Wednesday, May 27, 2009

Take a bow

Last summer, I had two weddings to go to, and I really wanted to learn how to tie a bow-tie properly. This being the "Download Decade", I resorted to the Internet for instruction.

I was unable to follow any site that featured a series of images showing the knot in various stages. The drawings were just too difficult to follow. At some point, I'd always lose track of what went where.

Fortunately, there are some really good instructional YouTube videos.

I like the Southern drawl on the narrator's voice (especially at 0:29 when he says "cinch it down"). If you've got a wedding coming up, an easy way to practice without incurring suspicious laceration marks on your neck is to tie it on your thigh.

What about wearing a bow tie outside of formal wear? Personally,I think it's a tricky thing to pull off, especially if you're not a:

-professional nerd:

-conservative pundit:


Now, I suppose I'm being just a bit unfair. Interestingly enough, corporate culture seems to tolerate the bow tie, especially in the U.S. Every big American law firm seems to have one middle-aged partner in a corner office who wears bow ties as a matter of course. He usually has a collection of more bow ties than you can count, and is overall well-dressed. The bow tie is his thing (e.g., he's known as "the guy with the bow-tie").

In recent years, thanks to the rise of preppy-chic, the bow-tie has made a bit of a resurgence.

As for me, I don't think i could pull off the bow tie in a casual setting. Because it's such an exceptional piece of clothing, it just feels a bit too affected for my liking (much in the same way as does wearing wool scarf indoors).
I did see a Dior(?) ad in men's magazines a few months ago, which featured a guy in black pants, white shirt and a black leather jacket, and a black bow tie. Unfortunately, I couldn't track down that image, but I did think it was a pretty cool look.

Friday, May 22, 2009

Esquire Best Dressed Real Man 2009

Esquire magazine is having its "Best Dressed Real Man" contest, once again.

By "real man", I don't think they mean a quiche-eschewing, aspirin-chewing, tobacco-spitting, football-watching and beer-drinking man. I simply think they mean "non-celebrity".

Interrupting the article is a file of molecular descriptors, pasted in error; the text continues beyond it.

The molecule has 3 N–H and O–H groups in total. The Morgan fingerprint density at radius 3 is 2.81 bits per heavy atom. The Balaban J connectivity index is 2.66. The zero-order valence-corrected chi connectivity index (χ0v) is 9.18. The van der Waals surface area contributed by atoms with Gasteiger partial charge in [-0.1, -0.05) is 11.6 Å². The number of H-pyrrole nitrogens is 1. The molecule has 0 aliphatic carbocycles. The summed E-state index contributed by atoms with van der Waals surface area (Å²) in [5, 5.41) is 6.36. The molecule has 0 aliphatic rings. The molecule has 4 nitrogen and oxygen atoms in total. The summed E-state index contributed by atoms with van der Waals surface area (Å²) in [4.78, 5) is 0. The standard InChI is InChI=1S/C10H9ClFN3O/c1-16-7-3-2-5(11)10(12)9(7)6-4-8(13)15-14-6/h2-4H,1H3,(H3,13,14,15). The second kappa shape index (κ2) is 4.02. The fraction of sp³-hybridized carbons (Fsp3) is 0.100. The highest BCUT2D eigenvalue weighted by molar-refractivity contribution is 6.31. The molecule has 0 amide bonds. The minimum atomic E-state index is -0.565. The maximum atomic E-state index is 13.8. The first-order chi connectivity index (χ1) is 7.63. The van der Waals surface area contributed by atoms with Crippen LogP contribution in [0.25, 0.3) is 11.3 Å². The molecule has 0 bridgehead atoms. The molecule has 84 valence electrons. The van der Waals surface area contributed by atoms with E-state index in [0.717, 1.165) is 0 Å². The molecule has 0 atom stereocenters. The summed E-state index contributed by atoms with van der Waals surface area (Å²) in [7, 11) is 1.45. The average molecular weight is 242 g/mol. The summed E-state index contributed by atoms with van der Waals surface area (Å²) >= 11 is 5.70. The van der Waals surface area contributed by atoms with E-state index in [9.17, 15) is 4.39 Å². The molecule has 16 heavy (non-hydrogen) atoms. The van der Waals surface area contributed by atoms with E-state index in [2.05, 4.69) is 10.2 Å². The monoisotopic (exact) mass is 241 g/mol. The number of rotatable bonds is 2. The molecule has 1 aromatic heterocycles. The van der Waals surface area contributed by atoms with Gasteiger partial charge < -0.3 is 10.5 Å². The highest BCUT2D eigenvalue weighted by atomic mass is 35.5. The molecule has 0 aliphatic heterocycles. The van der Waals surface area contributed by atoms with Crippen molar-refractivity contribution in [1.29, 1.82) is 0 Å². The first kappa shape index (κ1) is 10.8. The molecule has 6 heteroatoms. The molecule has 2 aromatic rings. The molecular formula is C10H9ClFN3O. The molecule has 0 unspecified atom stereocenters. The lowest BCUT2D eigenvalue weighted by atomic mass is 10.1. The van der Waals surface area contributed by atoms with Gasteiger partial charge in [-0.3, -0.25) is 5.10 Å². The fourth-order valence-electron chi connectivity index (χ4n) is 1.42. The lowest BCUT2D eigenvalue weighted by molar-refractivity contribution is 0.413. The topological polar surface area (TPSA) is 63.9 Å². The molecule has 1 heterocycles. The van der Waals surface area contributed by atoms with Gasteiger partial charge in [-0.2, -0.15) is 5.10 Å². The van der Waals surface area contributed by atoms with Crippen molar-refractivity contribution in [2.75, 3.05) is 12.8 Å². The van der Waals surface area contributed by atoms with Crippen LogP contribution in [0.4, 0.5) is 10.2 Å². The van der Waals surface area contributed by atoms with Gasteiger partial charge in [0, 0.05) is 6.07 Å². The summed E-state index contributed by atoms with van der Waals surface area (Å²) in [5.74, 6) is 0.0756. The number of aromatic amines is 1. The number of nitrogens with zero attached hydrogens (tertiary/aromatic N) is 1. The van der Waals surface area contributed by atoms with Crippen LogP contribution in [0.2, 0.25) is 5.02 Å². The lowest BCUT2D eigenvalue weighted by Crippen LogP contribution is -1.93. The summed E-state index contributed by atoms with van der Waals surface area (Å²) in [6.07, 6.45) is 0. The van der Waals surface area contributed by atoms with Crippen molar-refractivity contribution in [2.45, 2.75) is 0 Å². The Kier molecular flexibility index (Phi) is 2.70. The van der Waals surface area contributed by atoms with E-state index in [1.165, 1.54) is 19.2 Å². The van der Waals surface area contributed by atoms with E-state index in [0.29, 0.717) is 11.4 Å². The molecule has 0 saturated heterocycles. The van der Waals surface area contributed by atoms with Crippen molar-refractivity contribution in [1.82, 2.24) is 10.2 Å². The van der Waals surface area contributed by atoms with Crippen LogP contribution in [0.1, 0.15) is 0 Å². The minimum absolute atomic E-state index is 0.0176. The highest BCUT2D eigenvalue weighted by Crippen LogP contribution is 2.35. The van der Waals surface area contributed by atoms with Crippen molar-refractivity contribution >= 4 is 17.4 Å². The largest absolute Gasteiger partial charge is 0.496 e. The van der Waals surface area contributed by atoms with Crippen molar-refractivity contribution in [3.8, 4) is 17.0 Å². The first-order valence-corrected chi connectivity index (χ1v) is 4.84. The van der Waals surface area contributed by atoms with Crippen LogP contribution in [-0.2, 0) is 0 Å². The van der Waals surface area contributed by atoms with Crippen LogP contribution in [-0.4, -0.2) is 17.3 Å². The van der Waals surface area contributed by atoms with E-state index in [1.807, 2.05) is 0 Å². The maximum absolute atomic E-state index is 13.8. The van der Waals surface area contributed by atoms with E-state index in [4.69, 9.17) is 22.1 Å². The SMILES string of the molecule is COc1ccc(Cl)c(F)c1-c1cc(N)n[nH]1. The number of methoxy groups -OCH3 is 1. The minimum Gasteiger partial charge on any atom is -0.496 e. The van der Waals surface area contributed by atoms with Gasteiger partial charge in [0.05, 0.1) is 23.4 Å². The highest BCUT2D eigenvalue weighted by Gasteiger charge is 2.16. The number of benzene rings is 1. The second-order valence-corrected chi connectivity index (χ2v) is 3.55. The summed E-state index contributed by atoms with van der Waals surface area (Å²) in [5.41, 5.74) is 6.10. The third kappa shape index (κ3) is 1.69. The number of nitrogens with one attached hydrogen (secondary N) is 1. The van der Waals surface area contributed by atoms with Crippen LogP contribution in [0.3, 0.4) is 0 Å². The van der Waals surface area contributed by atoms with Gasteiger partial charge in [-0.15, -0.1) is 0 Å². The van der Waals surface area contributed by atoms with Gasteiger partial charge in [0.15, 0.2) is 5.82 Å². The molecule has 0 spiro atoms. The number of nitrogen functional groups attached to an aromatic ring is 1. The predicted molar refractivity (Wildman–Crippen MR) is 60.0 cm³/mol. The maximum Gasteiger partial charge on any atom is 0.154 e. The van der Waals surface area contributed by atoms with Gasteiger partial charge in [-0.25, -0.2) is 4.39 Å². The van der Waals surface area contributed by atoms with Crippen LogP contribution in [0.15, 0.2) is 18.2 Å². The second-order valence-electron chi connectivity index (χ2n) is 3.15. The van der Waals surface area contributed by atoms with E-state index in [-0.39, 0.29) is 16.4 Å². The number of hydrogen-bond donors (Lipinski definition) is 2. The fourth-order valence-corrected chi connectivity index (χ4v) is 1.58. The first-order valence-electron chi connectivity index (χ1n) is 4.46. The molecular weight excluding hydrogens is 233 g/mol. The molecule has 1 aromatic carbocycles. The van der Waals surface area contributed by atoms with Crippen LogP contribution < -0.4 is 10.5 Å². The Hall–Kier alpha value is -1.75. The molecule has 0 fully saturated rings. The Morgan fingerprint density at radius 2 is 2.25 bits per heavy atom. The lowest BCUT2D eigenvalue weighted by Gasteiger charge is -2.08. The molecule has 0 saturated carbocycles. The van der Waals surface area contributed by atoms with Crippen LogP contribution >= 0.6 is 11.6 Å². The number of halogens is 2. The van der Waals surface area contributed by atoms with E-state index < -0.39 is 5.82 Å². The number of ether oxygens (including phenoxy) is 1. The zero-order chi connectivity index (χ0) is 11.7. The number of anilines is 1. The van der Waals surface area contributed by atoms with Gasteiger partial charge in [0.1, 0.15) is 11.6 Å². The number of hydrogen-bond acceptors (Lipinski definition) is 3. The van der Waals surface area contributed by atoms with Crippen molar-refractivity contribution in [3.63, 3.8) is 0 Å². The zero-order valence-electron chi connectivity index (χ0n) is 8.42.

You can actually vote between the 25 semi-finalists. I suspect the voting isn't as popular as American Idol. I browsed through the pics of the 25 guys. I found there to be quite a range in the "talent". Some people looked completely unremarkable and I couldn't figure out how they made it on to the list. Thankfully, there were some others that were really creative and original dressers.
I guess the point is that there seems to be some arbitrariness in the selection of the 25. After all, people are free to enter the contest and post pics of themselves. I highly doubt the editor of Esquire reviewed every profile.

The winner of the contest is featured in the magazine and usually appears to be a pretty good choice. As I said, there are some really good pics and I've posted a handful below showing 3 of the guys (Kamau, Dan and Adelke):

-The Scandal

Monday, May 11, 2009

Balmain shoulder pads

The Scandal does not normally comment on fashion matters female. That is the domain of my fellow StyleMountie, Fashion Constable Mariya.

I have however been behooved to comment on those Balmain jackets that seem to be causing such a buzz. For some reason, I could not keep my eye off the shoulders. There was something very intriguing about them, and I wanted to figure out exactly what it was-- and I think that I have.

The Balmain shoulder pads are very different from the women's shoulder pads of the 1980's.
The pads back then were broader and gave women a huskier affect.
Of course, broad shoulders signal muscle, power and aggression. Military and sport uniforms exploit this effect.

The Balmain shoulder pads however are sloping and more slender, resembling the shoulders of a delicate and skinny woman.

Do you see what I mean? I think this illusion is apparent, and potentially genius.

We therefore have an interesting contrast: That is, the shoulder pads of the 1980's were designed to make women look masculine and feel more powerful whereas the current Balmain shoulder pads are designed to make women look (and feel?) more petite, delicate and vulnerable.

-The Scandal

Saturday, May 9, 2009

Match Rules

One pet peeve of mine is when people assume that an outfit must "match" in order for it to look good.

Some guys get caught up in the misconception, but I find it especially prevalent among chicks --probably simply as a result of the fact that women (typically) have so many more accessories, shoes and clothes than guys from which to match.

Needless to say, a guy wearing a navy suit needn't wear a navy shirt and a navy tie (nor must a chick wear matching earrings, makeup, dress etc.). Style guides are near-unanimous that a guy should never wear a pocket square and tie with the exact same pattern.
Matching, taken to its logical extreme leads to absurd results:

I think the more important question when assembling an outfit is not whether the clothes match, but rather whether the clothes are compatible with one another, i.e. whether the colours complement one another. You shopuld be asking: "Does purple go with grey?" (very well, actually) "Does yellow go with black?" (sorta, but you may look like a bee), and so forth.

As an illustration, the outfits below are all pretty smart, but you'll notice that no two items are the same colour.

**Photo copyright to Scott Schuman

That's not to say matching is an absolute taboo. Personally, I think there is benefit to matching, but I prefer the matching to be quite subtle, for example when a tie or a pocket square matches a stripe in a suit pattern.

-The Scandal